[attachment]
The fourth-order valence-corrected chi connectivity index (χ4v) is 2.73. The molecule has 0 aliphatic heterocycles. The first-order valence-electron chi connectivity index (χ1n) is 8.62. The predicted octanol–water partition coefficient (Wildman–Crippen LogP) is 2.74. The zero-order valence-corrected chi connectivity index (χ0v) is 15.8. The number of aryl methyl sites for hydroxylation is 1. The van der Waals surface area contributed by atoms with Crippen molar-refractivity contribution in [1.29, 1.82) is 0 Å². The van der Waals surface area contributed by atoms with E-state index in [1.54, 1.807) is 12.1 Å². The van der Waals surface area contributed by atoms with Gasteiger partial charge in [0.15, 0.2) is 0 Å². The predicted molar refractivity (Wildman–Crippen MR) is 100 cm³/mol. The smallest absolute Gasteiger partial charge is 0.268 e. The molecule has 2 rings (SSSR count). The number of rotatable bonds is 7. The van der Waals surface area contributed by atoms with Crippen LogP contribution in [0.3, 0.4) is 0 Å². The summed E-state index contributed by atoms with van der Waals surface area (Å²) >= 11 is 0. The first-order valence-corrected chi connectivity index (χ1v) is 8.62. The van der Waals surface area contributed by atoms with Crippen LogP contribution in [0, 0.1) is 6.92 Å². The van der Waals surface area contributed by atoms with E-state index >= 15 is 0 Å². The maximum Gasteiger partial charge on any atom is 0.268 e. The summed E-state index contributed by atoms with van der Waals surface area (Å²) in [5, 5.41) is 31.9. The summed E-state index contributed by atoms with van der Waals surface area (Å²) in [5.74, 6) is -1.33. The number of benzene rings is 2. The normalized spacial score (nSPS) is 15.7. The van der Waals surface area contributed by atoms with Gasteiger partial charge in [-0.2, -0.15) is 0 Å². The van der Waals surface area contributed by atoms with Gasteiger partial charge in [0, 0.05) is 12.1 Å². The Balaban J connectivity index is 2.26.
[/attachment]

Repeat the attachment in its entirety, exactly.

The fourth-order valence-corrected chi connectivity index (χ4v) is 2.73. The molecule has 0 aliphatic heterocycles. The first-order valence-electron chi connectivity index (χ1n) is 8.62. The predicted octanol–water partition coefficient (Wildman–Crippen LogP) is 2.74. The zero-order valence-corrected chi connectivity index (χ0v) is 15.8. The number of aryl methyl sites for hydroxylation is 1. The van der Waals surface area contributed by atoms with Crippen molar-refractivity contribution in [1.29, 1.82) is 0 Å². The van der Waals surface area contributed by atoms with E-state index in [1.54, 1.807) is 12.1 Å². The van der Waals surface area contributed by atoms with Gasteiger partial charge in [0.15, 0.2) is 0 Å². The predicted molar refractivity (Wildman–Crippen MR) is 100 cm³/mol. The smallest absolute Gasteiger partial charge is 0.268 e. The molecule has 2 rings (SSSR count). The number of rotatable bonds is 7. The van der Waals surface area contributed by atoms with Crippen LogP contribution in [0.3, 0.4) is 0 Å². The summed E-state index contributed by atoms with van der Waals surface area (Å²) >= 11 is 0. The first-order valence-corrected chi connectivity index (χ1v) is 8.62. The van der Waals surface area contributed by atoms with Crippen LogP contribution in [0, 0.1) is 6.92 Å². The van der Waals surface area contributed by atoms with E-state index >= 15 is 0 Å². The maximum Gasteiger partial charge on any atom is 0.268 e. The summed E-state index contributed by atoms with van der Waals surface area (Å²) in [5, 5.41) is 31.9. The summed E-state index contributed by atoms with van der Waals surface area (Å²) in [5.74, 6) is -1.33. The number of benzene rings is 2. The normalized spacial score (nSPS) is 15.7. The van der Waals surface area contributed by atoms with Gasteiger partial charge in [-0.2, -0.15) is 0 Å². The van der Waals surface area contributed by atoms with Gasteiger partial charge in [0, 0.05) is 12.1 Å². The Balaban J connectivity index is 2.26.